Don't get me wrong, I liked the episodes, I dunno, maybe it's in the comics, who dies and who doesn't. Either way, if you're gonna kill someone off, at least let me decide between a few, Why do you give us the choice to save carley or doug if they die anyway? I'd rather choose between kenny and lily, because that choice ACTUALLY would make sense, story wise. I know this sounds like a rant, but I'm not the only one who thinks there aren't actual choices in the game. I mean, even if the story has to be linear, I don't care, but don't just toy with the players by completely randomly killing characters. The choice would be nice, it's not like it's some huge expense like 50 different endings or whatever.
  • That's why the illusion of choice is so powerful. Think about it, first time you play through the game you make these choices, with no knowledge of what is going to happen, just like in real life. Sure, video games aren't real life, but just hear me out. Anyways, you make your choice, and yet the worst still happens. That's life. Sometimes, no matter what you do, or could have done, ish happens. To me, that makes it more realistic. You, the player, have knowledge that the character doesn't have (whether it be via multiple play-throughs, walkthroughs, or you're just really observant,) and unfortunately you are confined to only be able to achieve what that character can achieve. I'm sure most of us would loved to have saved our favorite side characters, but if you think about it, it wasn't possible to do. Having the ability to do so would have taken away from the story. It would have made your character seem like less of a man and more of a God if you, the player, had the ability to save or kill every single one of the characters. Telltale wasn't lying when they said your choices shape the story. You were just thinking on a scale to big. Its the little things that change, and those little things shape the story. Would I like more control? Yes. Am I saying that Telltale did everything right? No. I have a lot of disagreement over where certain parts of the game went. Some of the choices were dumb, and unnecessary. Overall, however, the illusion of choice can be more powerful than actual choice, because the illusion of choice is what governs a lot of our daily lives. And that is my $15.67 worth in this discussion.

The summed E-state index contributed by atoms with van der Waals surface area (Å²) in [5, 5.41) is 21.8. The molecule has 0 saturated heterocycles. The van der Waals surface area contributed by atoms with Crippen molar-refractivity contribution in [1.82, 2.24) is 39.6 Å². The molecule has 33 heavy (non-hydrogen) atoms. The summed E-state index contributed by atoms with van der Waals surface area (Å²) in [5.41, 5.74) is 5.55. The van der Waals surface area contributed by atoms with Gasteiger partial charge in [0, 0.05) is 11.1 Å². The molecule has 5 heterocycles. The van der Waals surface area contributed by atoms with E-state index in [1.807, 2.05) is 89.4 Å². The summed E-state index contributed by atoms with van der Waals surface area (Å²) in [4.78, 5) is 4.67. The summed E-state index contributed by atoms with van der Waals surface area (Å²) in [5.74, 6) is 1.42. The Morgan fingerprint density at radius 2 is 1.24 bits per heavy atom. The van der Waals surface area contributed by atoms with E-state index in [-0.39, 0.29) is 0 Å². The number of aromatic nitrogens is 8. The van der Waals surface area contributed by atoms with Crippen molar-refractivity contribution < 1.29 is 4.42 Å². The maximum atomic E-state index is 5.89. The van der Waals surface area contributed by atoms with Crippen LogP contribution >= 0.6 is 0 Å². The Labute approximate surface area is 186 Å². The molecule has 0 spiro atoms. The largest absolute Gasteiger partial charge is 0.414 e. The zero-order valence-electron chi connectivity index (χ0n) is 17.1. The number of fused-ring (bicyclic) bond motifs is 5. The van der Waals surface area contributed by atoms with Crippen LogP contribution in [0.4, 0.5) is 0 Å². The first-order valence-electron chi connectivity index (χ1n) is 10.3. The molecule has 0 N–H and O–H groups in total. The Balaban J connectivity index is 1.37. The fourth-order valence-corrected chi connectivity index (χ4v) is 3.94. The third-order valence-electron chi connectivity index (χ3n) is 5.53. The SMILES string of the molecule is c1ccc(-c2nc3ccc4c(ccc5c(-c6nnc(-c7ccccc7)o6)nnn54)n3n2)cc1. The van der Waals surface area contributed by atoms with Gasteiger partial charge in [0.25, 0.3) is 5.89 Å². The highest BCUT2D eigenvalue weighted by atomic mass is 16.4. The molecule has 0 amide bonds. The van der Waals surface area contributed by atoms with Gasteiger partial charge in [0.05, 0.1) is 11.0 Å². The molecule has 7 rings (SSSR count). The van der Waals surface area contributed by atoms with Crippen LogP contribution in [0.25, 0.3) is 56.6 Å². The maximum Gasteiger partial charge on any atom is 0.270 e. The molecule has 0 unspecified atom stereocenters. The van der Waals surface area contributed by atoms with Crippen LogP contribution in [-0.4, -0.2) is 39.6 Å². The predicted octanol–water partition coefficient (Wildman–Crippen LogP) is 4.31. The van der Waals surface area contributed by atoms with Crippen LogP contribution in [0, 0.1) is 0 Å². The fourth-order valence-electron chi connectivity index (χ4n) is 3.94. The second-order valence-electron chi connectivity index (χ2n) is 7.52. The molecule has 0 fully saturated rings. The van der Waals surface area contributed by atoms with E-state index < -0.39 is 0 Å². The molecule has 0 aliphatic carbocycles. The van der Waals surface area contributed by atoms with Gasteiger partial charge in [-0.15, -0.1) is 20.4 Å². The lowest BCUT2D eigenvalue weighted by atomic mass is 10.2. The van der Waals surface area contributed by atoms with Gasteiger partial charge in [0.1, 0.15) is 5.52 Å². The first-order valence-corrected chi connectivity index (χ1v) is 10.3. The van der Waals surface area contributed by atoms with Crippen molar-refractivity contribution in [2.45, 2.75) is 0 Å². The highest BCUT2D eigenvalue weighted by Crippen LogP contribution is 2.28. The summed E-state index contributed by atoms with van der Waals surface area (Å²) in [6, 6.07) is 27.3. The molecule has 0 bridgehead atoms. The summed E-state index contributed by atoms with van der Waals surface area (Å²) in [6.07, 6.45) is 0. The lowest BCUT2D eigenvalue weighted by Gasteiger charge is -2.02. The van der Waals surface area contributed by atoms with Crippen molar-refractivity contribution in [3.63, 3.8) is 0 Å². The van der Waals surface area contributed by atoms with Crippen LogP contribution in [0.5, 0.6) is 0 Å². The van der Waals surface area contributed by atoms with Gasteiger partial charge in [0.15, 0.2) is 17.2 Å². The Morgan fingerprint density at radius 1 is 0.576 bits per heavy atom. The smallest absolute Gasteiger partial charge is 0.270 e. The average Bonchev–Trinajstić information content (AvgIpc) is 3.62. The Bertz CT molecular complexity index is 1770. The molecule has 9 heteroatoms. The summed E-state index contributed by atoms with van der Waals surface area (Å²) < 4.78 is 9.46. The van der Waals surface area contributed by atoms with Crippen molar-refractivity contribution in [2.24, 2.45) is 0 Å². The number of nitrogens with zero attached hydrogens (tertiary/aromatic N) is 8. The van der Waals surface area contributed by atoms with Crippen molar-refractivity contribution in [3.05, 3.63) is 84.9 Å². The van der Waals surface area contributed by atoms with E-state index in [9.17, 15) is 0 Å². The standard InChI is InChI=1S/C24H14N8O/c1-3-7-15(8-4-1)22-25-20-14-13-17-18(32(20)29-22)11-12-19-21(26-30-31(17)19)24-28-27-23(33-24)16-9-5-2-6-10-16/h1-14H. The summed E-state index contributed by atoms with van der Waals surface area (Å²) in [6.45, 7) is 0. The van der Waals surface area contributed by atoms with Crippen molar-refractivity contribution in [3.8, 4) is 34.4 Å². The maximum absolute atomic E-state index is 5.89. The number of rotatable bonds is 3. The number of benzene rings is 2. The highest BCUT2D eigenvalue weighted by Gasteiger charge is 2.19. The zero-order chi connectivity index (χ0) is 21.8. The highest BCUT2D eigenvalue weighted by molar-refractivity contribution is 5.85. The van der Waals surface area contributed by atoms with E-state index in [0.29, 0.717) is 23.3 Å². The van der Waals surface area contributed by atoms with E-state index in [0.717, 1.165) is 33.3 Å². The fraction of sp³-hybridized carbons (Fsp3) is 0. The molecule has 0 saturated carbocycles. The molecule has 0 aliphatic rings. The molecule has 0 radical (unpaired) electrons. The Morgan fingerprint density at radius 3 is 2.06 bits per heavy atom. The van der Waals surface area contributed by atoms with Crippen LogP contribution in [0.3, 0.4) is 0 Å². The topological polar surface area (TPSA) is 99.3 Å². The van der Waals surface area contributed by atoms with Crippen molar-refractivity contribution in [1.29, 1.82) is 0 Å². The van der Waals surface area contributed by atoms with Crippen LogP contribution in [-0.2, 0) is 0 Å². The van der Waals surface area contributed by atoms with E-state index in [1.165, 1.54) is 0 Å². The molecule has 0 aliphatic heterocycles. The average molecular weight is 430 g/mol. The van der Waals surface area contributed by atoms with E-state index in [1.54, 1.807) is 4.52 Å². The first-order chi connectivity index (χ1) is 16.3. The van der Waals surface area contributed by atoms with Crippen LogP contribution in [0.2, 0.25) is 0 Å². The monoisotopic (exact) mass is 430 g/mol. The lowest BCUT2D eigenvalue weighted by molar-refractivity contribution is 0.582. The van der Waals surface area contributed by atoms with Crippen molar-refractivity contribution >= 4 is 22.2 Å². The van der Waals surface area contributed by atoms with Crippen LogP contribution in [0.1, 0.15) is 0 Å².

P.S. My choice would be more episodes, AND a better story with a little more control. Because I'm a greedy man.
  • Yes more control and choices would be great. Like in ep1 I would have liked to save shawn and have the option of staying on the farm for a while. ep4&5 I would have liked to make many different choices. From what I've seen in the pax prime and other interviews about the wolf among us telltale is giving the gamer more choice and control, so maybe TWD season 3 will be different. I can't see them really changing things up when they're close to it's release.

  • I too agree, I believe I have commented on this thread in the past...but I still agree. Would have loved to have the choice to actually go with Lilly and Clementine in the RV. Would lead to a whole different story. And might even save Lee.

  • In reply to TinyCarlos

    I too agree, I believe I have commented on this thread in the past...but I still agree. Would have loved to have the choice to actually go with Lilly and Clementine in the RV. link

    I don't even remember that choice. what happens if you agree to go?

  • User Avatar Image
    TheDuck BANNED

    You get betrayed and left.

    Yes, the illusion of choice is powerful, and I won't deny that every choice felt real to me, even after I realized the story was pretty linear and had even read some spoilers. The fact remains, however, that most of us saw past that illusion in Episode 3, after the death of Doug/Carley. The times when you have to make a decision ARE effective, but I would always feel disappointed afterwards. The minute you are presented with the chance to save Ben or let him die, you know his number is up. It's always like that. In the moment, the choice feels like it matters, but afterwards, you remember it doesn't.

  • If that garbage 400 days tells us anything it's you can expect to see everything stripped from season 2 that made seasone 1

    good. Why make something that creates exactly what critics wrongly accusse the first 5 episodes of being if they understand that?

  • 400 Days wasn't that bad.

This discussion has been closed.